Thursday, April 20, 2006

Causing Plaintiff's Downfall

The Namby Pamby is claiming he's seen the best opinion ever written. While he might be correct, and I'm not about to start doing legal "research" to prove him wrong so we'll just go ahead and assume that he is, I would have to say my favorite action ever bought is U. S. ex rel. Mayo v. Satan and his Staff, 54 F.R.D. 282 (W.D.Pa., 1971). Some of my Favorite parts:

  • "He alleges that Satan has on numerous occasions caused plaintiff misery and unwarranted threats, against the will of plaintiff, that Satan has placed deliberate obstacles in his path and has caused plaintiff's downfall."
  • "Plaintiff alleges that by reason of these acts Satan has deprived him of his constitutional rights."
  • "Even if plaintiff's complaint reveals a prima facie recital of the infringement of the civil rights of a citizen of the United States, the Court has serious doubts that the complaint reveals a cause of action upon which relief can be granted by the court. We question whether plaintiff may obtain personal jurisdiction over the defendant in this judicial district. The complaint contains no allegation of residence in this district...We note that the plaintiff has failed to include with his complaint the required form of instructions for the United States Marshall for directions as to service of process."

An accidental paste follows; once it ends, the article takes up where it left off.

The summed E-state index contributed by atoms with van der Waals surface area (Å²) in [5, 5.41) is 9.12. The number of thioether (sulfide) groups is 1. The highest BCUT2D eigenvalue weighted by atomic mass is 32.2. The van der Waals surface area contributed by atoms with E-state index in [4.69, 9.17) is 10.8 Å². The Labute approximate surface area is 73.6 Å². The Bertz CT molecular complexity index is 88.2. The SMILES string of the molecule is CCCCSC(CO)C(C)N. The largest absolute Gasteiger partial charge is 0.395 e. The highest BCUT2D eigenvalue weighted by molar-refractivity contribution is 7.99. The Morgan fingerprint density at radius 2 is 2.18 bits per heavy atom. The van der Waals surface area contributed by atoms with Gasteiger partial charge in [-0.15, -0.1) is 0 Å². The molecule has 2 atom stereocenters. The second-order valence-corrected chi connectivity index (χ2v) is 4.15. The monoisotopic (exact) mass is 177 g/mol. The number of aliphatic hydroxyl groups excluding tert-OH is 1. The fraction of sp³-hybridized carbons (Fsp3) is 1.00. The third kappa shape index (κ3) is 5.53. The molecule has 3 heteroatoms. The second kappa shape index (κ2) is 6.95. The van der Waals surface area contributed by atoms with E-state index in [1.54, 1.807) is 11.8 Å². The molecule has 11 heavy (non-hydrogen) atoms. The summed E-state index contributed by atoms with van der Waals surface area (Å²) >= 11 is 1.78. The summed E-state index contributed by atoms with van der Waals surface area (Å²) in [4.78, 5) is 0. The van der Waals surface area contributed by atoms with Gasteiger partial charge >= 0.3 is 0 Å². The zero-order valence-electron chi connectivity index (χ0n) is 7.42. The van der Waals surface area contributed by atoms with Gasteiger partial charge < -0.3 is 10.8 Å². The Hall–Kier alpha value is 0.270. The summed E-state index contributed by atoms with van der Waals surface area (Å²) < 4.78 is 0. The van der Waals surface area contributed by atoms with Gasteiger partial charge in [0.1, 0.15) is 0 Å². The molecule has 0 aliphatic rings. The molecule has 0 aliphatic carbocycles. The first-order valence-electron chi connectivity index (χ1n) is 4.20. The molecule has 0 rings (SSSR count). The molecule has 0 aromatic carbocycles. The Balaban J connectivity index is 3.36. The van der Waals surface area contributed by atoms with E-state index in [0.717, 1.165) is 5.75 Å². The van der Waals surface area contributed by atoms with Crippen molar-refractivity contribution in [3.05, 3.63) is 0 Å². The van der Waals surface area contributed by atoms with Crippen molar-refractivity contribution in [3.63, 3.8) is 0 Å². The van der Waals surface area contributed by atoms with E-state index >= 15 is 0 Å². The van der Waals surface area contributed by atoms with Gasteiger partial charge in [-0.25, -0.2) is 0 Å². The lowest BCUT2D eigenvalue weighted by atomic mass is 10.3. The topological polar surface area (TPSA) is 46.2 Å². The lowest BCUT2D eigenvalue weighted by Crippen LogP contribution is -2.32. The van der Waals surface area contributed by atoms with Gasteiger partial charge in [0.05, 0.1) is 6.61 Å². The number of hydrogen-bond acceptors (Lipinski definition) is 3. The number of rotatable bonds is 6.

• "If such action were to be allowed we would also face the question of whether it may be maintained as a class action. It appears to meet the requirements of FRCP 23 that the class is so numerous that joinder of all members is impracticable, there are questions of law and fact common to the class, and the claims of the representative party is typical of the claims of the class. We cannot now determine if the representative party will fairly protect the interests of the class."
I don't know what I like better, that someone clogged the court system trying to sue satan-and might have actually gotten a licensed member of the bar to file the complaint for them or a District Court judge having to use the Federal Rules of Civil Procedure to explain why you can't sue Satan.

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